*Some parts of this post may be triggering*
I’m still not quite sure how, but I’ve managed to go a whole year now without self-harming. It has been extremely difficult not to at times but I’ve somehow managed to get through those times without taking a blade to my own skin. I can’t promise that I’ll never self-injure again – especially if I go through a long episode of severe depression again – but I can promise that I’ll try not to, to the best of my ability.
The first few weeks of not self-harming were the most difficult. Back then, almost anything could trigger me into wanting to injure myself. October was particularly bad as well, but I think that having access to a S.A.D lamp helped a lot in beating my self-harm habit/ addiction and building my mood. That’s something I don’t think many people realise – self-injury can become very addicting, both biochemically and psychologically. And when you become addicted to it, you have to cut deeper and deeper or more and more extensively to get the same effect (i.e. numbness, a feeling of calm, etc). I’m glad that I managed to stop before the cuts became deep enough to require medical attention.
The urges to self-harm were at times overwhelmingly strong but they have become a lot less intense over time as I’ve tried to find alternatives/ healthier coping mechanisms. I’ll probably write about those in more detail if/when I eventually get round to doing a large post – or a series of them – on what has and hasn’t helped with my various mental health issues. An ice pack was my saviour on a number of occasions. I’d press in down on my forearm or stomach for a long period of time as a healthier/safer alternative to cutting. At those times when I was feeling completely overwhelmed or stressed out or miserable or hopeless, it was…almost nice to just have the overwhelming sensation of cold to focus on to help block out everything that was going on in my mind. It’s perhaps still not the best thing to do, but it’s better than scarring my own skin.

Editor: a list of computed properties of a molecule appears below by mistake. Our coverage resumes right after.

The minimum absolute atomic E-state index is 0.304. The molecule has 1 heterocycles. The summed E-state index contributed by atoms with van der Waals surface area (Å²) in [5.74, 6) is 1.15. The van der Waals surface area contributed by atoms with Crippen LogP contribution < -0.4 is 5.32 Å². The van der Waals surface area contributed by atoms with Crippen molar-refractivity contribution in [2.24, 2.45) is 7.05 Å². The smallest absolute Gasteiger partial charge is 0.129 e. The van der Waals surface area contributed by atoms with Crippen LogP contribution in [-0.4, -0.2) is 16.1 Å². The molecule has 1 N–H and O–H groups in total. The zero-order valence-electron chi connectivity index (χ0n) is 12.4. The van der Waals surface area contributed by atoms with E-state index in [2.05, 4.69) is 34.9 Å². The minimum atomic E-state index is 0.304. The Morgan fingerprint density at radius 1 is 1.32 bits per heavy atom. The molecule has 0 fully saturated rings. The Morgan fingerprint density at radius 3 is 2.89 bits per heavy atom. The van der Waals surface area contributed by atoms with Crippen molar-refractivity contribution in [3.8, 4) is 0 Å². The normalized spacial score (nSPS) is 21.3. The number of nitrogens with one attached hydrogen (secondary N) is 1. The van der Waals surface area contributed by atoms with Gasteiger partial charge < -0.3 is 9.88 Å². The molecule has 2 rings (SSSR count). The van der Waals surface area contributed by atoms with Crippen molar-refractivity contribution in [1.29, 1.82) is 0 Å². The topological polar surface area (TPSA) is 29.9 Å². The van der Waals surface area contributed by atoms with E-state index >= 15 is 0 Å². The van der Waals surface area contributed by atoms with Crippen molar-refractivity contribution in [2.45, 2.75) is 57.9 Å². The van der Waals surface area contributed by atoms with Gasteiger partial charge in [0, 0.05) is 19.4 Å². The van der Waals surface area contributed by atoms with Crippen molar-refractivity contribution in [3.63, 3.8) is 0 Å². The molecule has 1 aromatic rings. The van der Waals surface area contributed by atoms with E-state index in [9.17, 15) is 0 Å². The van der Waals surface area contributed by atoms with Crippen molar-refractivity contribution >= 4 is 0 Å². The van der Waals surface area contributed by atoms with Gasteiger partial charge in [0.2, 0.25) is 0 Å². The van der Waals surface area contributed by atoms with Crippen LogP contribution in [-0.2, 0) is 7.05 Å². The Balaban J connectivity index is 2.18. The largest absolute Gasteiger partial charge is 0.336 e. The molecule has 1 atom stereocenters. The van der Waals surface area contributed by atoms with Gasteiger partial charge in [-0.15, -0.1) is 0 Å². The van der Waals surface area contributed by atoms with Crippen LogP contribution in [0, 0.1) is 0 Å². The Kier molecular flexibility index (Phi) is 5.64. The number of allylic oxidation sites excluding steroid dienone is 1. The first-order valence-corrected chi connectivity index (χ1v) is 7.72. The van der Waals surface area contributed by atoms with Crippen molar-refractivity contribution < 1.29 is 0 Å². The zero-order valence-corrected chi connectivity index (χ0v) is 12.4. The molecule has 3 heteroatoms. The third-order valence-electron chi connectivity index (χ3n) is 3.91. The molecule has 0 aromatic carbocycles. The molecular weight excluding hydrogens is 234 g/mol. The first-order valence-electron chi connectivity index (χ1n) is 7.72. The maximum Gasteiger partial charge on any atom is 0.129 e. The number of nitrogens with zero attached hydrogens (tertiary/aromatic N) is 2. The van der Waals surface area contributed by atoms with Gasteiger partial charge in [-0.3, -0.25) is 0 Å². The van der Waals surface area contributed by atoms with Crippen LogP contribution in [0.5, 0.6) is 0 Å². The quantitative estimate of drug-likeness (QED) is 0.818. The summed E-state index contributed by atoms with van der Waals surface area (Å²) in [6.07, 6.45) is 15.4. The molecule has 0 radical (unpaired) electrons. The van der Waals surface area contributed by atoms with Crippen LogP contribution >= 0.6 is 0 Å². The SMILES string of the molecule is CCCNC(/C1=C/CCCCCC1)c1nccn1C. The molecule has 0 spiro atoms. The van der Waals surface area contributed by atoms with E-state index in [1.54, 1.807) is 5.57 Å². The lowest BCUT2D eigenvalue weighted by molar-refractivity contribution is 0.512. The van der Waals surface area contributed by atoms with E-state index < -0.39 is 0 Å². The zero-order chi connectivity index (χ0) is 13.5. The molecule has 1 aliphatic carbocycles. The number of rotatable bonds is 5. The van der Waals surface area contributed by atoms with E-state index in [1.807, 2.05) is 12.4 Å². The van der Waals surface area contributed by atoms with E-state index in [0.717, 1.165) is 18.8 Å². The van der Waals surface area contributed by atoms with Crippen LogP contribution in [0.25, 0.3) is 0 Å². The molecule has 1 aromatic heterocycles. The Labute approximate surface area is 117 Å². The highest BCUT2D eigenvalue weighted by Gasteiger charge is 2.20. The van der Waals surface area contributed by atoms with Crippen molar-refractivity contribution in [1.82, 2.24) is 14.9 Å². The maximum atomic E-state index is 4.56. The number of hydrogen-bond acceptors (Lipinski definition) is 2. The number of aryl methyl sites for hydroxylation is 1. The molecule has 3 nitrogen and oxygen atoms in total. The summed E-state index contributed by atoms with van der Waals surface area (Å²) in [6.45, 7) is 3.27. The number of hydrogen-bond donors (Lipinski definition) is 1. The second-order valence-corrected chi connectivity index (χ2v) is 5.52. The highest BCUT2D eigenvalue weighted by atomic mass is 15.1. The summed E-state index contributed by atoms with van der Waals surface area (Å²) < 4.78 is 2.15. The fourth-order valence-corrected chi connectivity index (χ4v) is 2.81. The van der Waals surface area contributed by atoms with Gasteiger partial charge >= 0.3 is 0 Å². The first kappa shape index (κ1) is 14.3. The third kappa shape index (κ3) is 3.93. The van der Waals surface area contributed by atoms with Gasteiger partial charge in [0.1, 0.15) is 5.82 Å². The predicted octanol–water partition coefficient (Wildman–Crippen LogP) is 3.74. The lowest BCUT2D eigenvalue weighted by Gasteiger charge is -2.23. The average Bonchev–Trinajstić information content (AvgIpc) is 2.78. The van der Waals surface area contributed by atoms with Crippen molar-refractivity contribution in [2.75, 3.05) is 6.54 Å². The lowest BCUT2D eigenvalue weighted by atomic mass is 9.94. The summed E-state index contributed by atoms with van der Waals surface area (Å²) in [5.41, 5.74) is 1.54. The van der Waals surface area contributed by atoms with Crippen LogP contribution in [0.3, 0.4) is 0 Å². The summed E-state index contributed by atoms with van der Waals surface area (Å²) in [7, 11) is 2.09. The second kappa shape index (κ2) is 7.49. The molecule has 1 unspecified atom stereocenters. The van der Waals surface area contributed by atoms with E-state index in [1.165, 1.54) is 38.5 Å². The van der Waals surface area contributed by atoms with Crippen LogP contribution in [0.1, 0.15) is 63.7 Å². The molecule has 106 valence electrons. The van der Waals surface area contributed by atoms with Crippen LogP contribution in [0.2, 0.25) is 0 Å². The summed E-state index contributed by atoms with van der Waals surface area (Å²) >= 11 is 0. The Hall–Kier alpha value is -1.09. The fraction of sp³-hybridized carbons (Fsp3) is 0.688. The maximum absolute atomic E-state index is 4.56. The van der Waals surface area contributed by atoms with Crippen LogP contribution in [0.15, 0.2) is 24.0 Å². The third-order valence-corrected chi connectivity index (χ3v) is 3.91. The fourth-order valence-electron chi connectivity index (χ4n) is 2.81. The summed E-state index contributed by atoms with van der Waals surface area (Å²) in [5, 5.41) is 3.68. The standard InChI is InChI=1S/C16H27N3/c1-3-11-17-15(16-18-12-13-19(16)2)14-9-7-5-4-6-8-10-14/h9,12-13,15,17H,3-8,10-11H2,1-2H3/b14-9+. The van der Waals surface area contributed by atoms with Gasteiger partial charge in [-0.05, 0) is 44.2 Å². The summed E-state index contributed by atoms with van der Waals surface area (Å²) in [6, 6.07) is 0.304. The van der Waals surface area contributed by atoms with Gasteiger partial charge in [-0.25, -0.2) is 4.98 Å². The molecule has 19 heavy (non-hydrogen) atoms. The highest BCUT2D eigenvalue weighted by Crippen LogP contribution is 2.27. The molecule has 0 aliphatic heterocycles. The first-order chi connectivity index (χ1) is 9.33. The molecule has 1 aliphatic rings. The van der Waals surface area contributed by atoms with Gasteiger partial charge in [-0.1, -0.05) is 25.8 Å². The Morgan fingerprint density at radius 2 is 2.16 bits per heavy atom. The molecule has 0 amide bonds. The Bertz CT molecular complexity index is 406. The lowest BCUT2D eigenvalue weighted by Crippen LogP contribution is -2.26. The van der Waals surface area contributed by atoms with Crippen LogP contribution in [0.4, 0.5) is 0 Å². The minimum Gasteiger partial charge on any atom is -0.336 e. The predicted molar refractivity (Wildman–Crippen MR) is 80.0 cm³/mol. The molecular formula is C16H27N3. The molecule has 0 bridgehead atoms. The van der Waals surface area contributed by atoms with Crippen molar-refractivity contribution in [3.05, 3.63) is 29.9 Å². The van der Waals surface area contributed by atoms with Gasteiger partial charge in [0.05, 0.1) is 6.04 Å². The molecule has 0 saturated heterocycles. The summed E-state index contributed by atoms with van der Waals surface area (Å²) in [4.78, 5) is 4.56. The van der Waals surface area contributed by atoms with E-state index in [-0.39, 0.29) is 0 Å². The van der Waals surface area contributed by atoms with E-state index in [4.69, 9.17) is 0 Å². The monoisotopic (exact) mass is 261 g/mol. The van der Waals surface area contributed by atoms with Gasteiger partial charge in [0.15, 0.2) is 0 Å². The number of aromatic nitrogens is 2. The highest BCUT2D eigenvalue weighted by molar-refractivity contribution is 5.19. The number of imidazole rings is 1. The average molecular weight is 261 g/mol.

The scars on my thighs are almost completely faded now – apart from a deeper one on my right thigh and a few small ones at the top of my left thigh. Even then, I don’t think – if I’m going swimming, for example – other people would really even notice them. If I’m lucky, they may even eventually fade completely. My left forearm is a different matter. I have about 30+ non-raised, silver scars between my inner elbow and about 3 inches above my wrist. Again, if I’m lucky, those may eventually fade or at least become less noticeable. My two largest, keloid scars will remain for the rest of my life though. They are very noticeable and I always worry about being judged by other people for them if I happen to go swimming or (if I’m on holiday somewhere hot) wear a short-sleeved t-shirt. Although they’re still quite red/pink at the moment, they have improved in appearance. Hopefully they will eventually fade to the same colour as the rest of my skin.
I’ve found that the skin has an amazing ability to heal itself. As I’ve observed my scars gradually heal over time, I’ve wondered if it’s indeed possible for the mind to do the same. And although I hated my scars at first (and still do sometimes), they serve as a constant (and even useful) reminder of the progress that I’ve made over the last year and a bit. If I’m having a really awful day when I feel completely hopeless and that I’m making no progress at all and feel like there’s no point in carrying on, all I have to do is look at my forearm. And then I think “Oh yeah. This is where I was a year ago. Now I can go weeks without self-harm even crossing my mind. I don’t feel so bad that I need to inflict pain upon myself anymore.” They remind me of how I survived when my mind was trying to kill me, and of what I’ve overcome. They remind me that it’s okay to be flawed, to be imperfect, to be me, to be human. Although I’ve got such an incredibly long way to go, my scars remind me of how far I’ve come.